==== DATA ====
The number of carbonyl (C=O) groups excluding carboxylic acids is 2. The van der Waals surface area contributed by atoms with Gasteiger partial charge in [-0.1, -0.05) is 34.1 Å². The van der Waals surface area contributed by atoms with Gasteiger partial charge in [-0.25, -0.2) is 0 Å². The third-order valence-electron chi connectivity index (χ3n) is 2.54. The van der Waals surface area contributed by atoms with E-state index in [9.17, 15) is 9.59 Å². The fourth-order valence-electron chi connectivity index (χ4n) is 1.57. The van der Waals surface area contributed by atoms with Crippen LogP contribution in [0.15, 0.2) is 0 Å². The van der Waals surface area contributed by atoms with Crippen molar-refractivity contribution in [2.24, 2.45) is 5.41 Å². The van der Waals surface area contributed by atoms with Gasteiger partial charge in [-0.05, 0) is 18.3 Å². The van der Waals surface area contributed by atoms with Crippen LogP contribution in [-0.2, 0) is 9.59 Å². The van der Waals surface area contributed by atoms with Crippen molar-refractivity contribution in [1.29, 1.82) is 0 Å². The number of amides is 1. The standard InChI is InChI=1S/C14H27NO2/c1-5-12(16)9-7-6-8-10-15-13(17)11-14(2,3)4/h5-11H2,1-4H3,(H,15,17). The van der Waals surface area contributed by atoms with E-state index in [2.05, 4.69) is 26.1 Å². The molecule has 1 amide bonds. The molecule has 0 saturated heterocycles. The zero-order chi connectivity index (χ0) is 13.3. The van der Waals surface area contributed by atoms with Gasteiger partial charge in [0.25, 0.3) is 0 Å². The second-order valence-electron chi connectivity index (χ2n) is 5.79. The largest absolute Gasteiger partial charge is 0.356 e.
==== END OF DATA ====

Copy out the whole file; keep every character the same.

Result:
The number of carbonyl (C=O) groups excluding carboxylic acids is 2. The van der Waals surface area contributed by atoms with Gasteiger partial charge in [-0.1, -0.05) is 34.1 Å². The van der Waals surface area contributed by atoms with Gasteiger partial charge in [-0.25, -0.2) is 0 Å². The third-order valence-electron chi connectivity index (χ3n) is 2.54. The van der Waals surface area contributed by atoms with E-state index in [9.17, 15) is 9.59 Å². The fourth-order valence-electron chi connectivity index (χ4n) is 1.57. The van der Waals surface area contributed by atoms with Crippen LogP contribution in [0.15, 0.2) is 0 Å². The van der Waals surface area contributed by atoms with Crippen molar-refractivity contribution in [2.24, 2.45) is 5.41 Å². The van der Waals surface area contributed by atoms with Gasteiger partial charge in [-0.05, 0) is 18.3 Å². The van der Waals surface area contributed by atoms with Crippen LogP contribution in [-0.2, 0) is 9.59 Å². The van der Waals surface area contributed by atoms with Crippen molar-refractivity contribution in [1.29, 1.82) is 0 Å². The number of amides is 1. The standard InChI is InChI=1S/C14H27NO2/c1-5-12(16)9-7-6-8-10-15-13(17)11-14(2,3)4/h5-11H2,1-4H3,(H,15,17). The van der Waals surface area contributed by atoms with E-state index in [2.05, 4.69) is 26.1 Å². The molecule has 1 amide bonds. The molecule has 0 saturated heterocycles. The zero-order chi connectivity index (χ0) is 13.3. The van der Waals surface area contributed by atoms with Gasteiger partial charge in [0.25, 0.3) is 0 Å². The second-order valence-electron chi connectivity index (χ2n) is 5.79. The largest absolute Gasteiger partial charge is 0.356 e.